Agile methods – which are they?

Agile methods – which are they?

Agile methods is a wide spectrum and is by now applied in many different contexts. The most widely recognized agile variants are Scrum, Kanban and hybrid combinations in the context of one or few teams.

In cases where 75+ people collaborate on a bigger programme, the most commonly used framework is SAFe (Scaled Agile Framework) although alternatives as Nexus and LESS are also applied.

A common denominator for all agile frameworks is that what is to be made first/ next is assessed on an ongoing basis and for that takes in the current state, that is the gained knowledge and the actual state of the project, as of right now (and not as we expected the state to be). This is also know as inspect and adapt. Another important term is that the team is equipped with the ressources and competencies needed, plus has the mandate act in accordance with the situation. Generally speaking the project will seek to make decisions as late as responsible to both maximise the amount of knowledge present and without delaying the project by lack of directions.

Who decides what to deliver?

The Customer has the money and as you might know, money talks! But, the customer can be an internal customer or an external customer. The external being the company you send an invoice to, while the internal customer can be the maintenance department, marketing or a combination of several departments inside to company. The customer is to be recognized as ‘the one you make the solution for’.

The customer is represented by one person, a Product Owner who is responsible for engaging his/her stakeholders in aligning expectations and priorities. Even if your customer is more than one internal department, they are represented by one person. Effectively speaking this person is key to success for your agile development.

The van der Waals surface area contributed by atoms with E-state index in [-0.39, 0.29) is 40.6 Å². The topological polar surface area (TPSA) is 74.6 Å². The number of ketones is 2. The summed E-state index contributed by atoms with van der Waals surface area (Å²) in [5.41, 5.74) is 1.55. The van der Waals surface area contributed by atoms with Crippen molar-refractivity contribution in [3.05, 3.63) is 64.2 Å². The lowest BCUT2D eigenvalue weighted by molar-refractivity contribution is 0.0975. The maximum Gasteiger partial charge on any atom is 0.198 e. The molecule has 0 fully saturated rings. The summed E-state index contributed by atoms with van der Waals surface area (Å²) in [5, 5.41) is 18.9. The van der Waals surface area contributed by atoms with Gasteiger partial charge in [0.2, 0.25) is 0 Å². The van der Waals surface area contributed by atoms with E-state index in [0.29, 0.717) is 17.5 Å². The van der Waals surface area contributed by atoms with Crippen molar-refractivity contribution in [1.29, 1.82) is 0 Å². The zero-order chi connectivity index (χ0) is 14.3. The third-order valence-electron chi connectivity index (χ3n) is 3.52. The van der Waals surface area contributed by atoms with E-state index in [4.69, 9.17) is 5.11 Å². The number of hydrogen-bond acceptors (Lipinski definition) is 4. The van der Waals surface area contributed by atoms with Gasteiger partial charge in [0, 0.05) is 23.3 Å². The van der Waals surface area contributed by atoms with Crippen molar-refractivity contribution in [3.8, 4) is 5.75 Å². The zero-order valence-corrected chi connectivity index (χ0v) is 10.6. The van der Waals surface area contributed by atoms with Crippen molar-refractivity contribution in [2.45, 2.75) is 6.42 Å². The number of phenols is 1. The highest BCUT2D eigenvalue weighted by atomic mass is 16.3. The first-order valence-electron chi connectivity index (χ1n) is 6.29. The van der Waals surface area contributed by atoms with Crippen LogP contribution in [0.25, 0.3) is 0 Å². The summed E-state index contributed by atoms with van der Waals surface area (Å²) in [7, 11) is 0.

All known requirements and wishes are continually compiled and prioritized on a Product Backlog, to ensure the team is always working on the highest priorities in each period of development (iteration). At the end of each iteration, the delivered product incement is assessed in relation to expectations, also  to enable prioritization of new product increments based on current state and actual knowledge in broad sense. In reality this assessment and planning is essential for effective and robust progression.

But, do we then ever get done?

Well, you might be right, but at any point the most important features are done. Or stated differently, when 50% of the budget is spent, you have received the most important and there is no pile of expensive change requests waiting for you. Just as any other project, agile project never hit the 100% complete mark – they close when someone deems that ‘the  project is complete enough to that something else is more important spending the ressources on’.

Read more on how we can improve the return of you agile method.